I don't know about you but I LOVE good tradition or 5 around Christmas time. For as long as I can remember my sister and I have taken great delight in waking the other up on Christmas morning and climbing into bed together to open our stocking presents, usually accompanied by my parents banging on the wall to tell us that 3am is not an acceptable time to be awake.
As kids, we used to open some presents in the morning then my dad would take us on a chilly walk to the local duck pond and we would feed the ducks while my mum slaved away in the kitchen making Christmas lunch.
Every year on Christmas Eve we have an enormous feast of food (really, it's quite excessive considering there is usually only the 4 of us!) and we watch The Muppets Christmas Carol.
Christmas is all about family and tradition. So it got me thinking about what other traditions are out there at Christmas time and after a bit of research I found that there really are some quite hilarious ones so I thought I would share them with you:
In Caracas, Venezuela, the children traditionally go to bed on Christmas Eve with a long piece of string tied around their big toe and the other end hanging out their bedroom window. The next morning people will roller skate to church for the 8am service and customarily tug on the loose pieces of string still hanging out the windows to wake those still snoozing away on Christmas morning!
In Japan, the feast of choice on Christmas Day is not Turkey or even Ham, it's KFC! The Japanese will queue for hours to get their Christmas bucket! Yep, nothing says Christmas quite like the Colonel's secret recipe...
In Slovakia it is tradition on Christmas Day to stand in your doorway and throw a shoe over your shoulder! If the show lands with the toe pointing towards the door you are soon going to be married! If not, well, better luck next year I guess!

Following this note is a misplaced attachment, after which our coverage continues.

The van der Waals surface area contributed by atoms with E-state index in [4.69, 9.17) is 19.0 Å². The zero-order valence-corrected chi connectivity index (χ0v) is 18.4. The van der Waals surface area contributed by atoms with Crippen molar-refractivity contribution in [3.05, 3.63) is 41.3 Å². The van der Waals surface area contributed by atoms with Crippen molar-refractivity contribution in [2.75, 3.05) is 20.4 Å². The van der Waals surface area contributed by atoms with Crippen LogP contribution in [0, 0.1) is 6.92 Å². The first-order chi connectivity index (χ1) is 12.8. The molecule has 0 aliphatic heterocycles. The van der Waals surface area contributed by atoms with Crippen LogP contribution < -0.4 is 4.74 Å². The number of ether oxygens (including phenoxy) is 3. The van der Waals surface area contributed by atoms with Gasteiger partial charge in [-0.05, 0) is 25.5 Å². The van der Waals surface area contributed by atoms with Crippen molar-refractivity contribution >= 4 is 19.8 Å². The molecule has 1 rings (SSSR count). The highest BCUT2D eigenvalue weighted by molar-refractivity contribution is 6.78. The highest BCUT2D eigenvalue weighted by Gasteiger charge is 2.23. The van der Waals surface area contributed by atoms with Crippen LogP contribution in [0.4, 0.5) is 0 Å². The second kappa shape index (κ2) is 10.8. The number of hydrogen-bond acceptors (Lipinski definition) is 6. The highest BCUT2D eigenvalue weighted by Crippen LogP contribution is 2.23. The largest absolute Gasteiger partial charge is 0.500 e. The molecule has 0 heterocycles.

This one is cute: In Finland, Christmas also serves as a time of rememberance for lost loved ones. Traditionally families will visit the graves of their ancestors and light a candle for them. Those who live far away from their loved ones grave sites can light candles in a different graveyard in their memory. Cemetaries in Finland are completely lit up with candles on Christmas Eve, creating a beautiful sight.
Ukranians choose to decorate their trees with a spookier element! Spider webs replace tinsel based on an old myth stating that a young mother was too poor to decorate their tree but when the children came downstairs on Christmas morning the tree was covered in spiders webs which turned into dazzling shades of red and gold in the morning sunlight and the family lived happily ever after! It is now believed that seeing a spiders web on Christmas morning will bring good luck.
Austria doesn't quite get the "joyful" and "magical" part of Christmas I don't think...While British children are warned that Santa will bring them lumps of coal if their name is on the naughty list, Austrian children live in fear of the Christmas Devil, Krampus, who is said to beat naughty children with tree branches. Coal looks pretty good right about now.
In Norway cleaning on Christmas Eve is forbidden (I could get used to that tradition...) and all the brooms are safely hidden away to stop them from being stolen by witches and evil spirits. Obviously.
8) South Africa
South Africans have an even more concerning festive feast than the Japanese! On Christmas Day the locals will happily tuck in to the deep fried caterpillars of what would be an Emperor Moth. Yeah...think I'm gonna stick with turkey thanks!
Iceland is a beautiful country but has some rather morbid Christmas traditions! Icelanders believe that the Yule Cat prowls in the Icelandic Hills and anyone who has not received new clothes by Christmas Eve will be devoured by the beast.
Rather than waiting on gifts from jolly old Saint Nick, Italian children, instead, await a visit from Befana, a friendly witch who delivers sweets and toys in January 5th.
Guatemalans have a different opinion to the Norwegians when it comes to Christmas cleaning. The locals here will clean out their houses before Christmas and then each neighbourhood will combine their piles of dirt to make an huge pile of dirt. A large effigy of the Devil is then placed on top of the pilr and burned.
In Greece it is believed that there is an army of rogue goblins, known as the Kallikantzaroi, who surface during the 12 days of Christmas and wreak havoc across the country.